“It’s been such a crazy, amazing season,” she said Monday, when things weren’t so amazing.
How are the world championships going so far?
Shiffrin had a rocky start. In the first event, the Alpine Combined, which features a super-G run followed by a slalom run, Shiffrin appeared to be heading for a victory from behind at the bottom of the slalom hill.
Shiffrin had skied the sixth-fastest super-G race, but that left her 96 hundredths of a second behind the leader, Italian Federica Brignone, forcing her to ski aggressively in a high-risk, high-reward slalom. She was making up time every split time, and the computer simulations projected her taking a three-tenths-of-a-second lead.
But as she attempted to navigate a rough patch of snow about five gates from the finish, Shiffrin lost her balance and ended up straddling one of the following gates. This disqualified her from the contest. She said Wednesday that she learned in the combined that she would have to ski aggressively from the start in the super-G if she was to have a chance at the podium.
The bobble echoed the series of slips and skids at the Beijing Olympics last year, when Shiffrin failed to finish three individual events and was off the podium in two others.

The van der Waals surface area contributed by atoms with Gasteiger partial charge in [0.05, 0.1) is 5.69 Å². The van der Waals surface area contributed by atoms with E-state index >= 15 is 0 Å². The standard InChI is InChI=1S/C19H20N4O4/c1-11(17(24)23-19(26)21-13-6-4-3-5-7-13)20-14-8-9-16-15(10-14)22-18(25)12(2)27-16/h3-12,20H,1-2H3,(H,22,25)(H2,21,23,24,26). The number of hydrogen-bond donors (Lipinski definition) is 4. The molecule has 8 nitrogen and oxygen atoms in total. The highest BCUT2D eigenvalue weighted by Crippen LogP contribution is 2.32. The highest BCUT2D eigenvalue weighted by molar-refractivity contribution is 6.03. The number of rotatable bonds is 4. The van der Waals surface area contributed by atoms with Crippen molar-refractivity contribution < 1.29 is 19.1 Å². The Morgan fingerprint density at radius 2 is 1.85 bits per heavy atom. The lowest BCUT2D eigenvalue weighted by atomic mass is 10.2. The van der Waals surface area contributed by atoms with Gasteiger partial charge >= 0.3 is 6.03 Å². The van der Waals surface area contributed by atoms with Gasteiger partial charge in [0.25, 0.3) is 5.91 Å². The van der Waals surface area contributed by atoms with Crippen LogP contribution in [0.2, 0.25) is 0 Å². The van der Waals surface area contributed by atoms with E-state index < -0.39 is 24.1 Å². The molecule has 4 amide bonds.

Shiffrin knew the questions would come.
“I thought I was going to cross the mixed zone and everyone is going to ask if it’s Beijing again,” she said, but that was the price she knew she might have to pay for. the “full throttle ski” that taking the lead was going to require.
“I’m not afraid of the consequences,” she said.
The descent is scheduled for Saturday. Shiffrin has a love-hate sort of relationship with the event. She has three career first-place finishes in downhill World Cup races, but has never won an Olympic or world championship medal in this event.
Next week it’s the slalom and giant slalom races, the events that Shiffrin dominates. Fifty-two of his 85 World Cup victories have come in slalom, with the giant slalom accounting for another 19 victories. Shiffrin said that until Monday’s slip, she was feeling great about her slalom skiing. It was aggressive and fearless, and the only thing she didn’t do was cross the finish line.
What else deserves attention?
The men’s downhill, scheduled for Sunday, is usually accompanied by plenty of fireworks. The favorite is Aleksander Aamodt Kilde from Norway, who also happens to be Shiffrin’s boyfriend.
Even though they have the same trade, Kilde and Shiffrin don’t see each other much because men and women rarely run on the same mountain at the same time. Usually that changes with the world championships, but this year the women are in Meribel and the men are in Courchevel, about 35 minutes away. Shiffrin said the first couple of skiers got some quality time ahead of the world championships, but racing was their priority over the next two weeks.
Kilde’s biggest competition may come from Marco Odermatt of Switzerland. Odermatt is third in the season standings in downhill but first in super-G and third in giant slalom.
Information from The Associated Press is included in this article.